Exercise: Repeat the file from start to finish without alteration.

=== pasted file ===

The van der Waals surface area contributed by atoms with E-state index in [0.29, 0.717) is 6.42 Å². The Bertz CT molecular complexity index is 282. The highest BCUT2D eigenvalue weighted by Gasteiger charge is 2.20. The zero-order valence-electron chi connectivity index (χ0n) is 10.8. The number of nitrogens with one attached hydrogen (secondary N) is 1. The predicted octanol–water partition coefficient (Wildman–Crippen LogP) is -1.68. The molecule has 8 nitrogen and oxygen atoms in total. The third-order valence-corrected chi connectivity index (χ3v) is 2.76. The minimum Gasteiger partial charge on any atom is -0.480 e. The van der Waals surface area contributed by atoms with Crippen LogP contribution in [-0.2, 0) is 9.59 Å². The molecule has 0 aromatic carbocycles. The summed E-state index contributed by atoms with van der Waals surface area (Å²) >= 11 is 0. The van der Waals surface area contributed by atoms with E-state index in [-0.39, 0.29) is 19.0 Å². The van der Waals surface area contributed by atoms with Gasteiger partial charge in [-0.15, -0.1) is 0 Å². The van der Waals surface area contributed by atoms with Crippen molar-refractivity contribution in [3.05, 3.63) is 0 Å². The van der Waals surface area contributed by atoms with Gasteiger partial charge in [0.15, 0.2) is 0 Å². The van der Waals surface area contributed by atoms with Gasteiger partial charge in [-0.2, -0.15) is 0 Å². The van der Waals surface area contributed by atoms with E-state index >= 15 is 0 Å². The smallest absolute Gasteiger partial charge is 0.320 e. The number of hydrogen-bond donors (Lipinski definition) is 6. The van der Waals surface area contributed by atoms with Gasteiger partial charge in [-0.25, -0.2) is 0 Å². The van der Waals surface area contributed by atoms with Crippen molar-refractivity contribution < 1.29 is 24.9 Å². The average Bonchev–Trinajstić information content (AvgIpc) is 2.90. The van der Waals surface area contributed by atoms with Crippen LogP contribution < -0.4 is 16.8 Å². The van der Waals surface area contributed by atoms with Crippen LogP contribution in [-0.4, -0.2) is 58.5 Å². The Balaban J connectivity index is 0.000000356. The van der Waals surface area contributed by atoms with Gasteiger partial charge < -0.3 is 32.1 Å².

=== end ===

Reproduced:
The van der Waals surface area contributed by atoms with E-state index in [0.29, 0.717) is 6.42 Å². The Bertz CT molecular complexity index is 282. The highest BCUT2D eigenvalue weighted by Gasteiger charge is 2.20. The zero-order valence-electron chi connectivity index (χ0n) is 10.8. The number of nitrogens with one attached hydrogen (secondary N) is 1. The predicted octanol–water partition coefficient (Wildman–Crippen LogP) is -1.68. The molecule has 8 nitrogen and oxygen atoms in total. The third-order valence-corrected chi connectivity index (χ3v) is 2.76. The minimum Gasteiger partial charge on any atom is -0.480 e. The van der Waals surface area contributed by atoms with Crippen LogP contribution in [-0.2, 0) is 9.59 Å². The molecule has 0 aromatic carbocycles. The summed E-state index contributed by atoms with van der Waals surface area (Å²) >= 11 is 0. The van der Waals surface area contributed by atoms with E-state index in [-0.39, 0.29) is 19.0 Å². The van der Waals surface area contributed by atoms with Gasteiger partial charge in [-0.15, -0.1) is 0 Å². The van der Waals surface area contributed by atoms with Crippen molar-refractivity contribution in [3.05, 3.63) is 0 Å². The van der Waals surface area contributed by atoms with Gasteiger partial charge in [0.15, 0.2) is 0 Å². The van der Waals surface area contributed by atoms with Gasteiger partial charge in [-0.2, -0.15) is 0 Å². The van der Waals surface area contributed by atoms with E-state index >= 15 is 0 Å². The smallest absolute Gasteiger partial charge is 0.320 e. The number of hydrogen-bond donors (Lipinski definition) is 6. The van der Waals surface area contributed by atoms with Gasteiger partial charge in [-0.25, -0.2) is 0 Å². The van der Waals surface area contributed by atoms with Crippen molar-refractivity contribution < 1.29 is 24.9 Å². The average Bonchev–Trinajstić information content (AvgIpc) is 2.90. The van der Waals surface area contributed by atoms with Crippen LogP contribution < -0.4 is 16.8 Å². The van der Waals surface area contributed by atoms with Crippen LogP contribution in [-0.4, -0.2) is 58.5 Å². The Balaban J connectivity index is 0.000000356. The van der Waals surface area contributed by atoms with Gasteiger partial charge < -0.3 is 32.1 Å².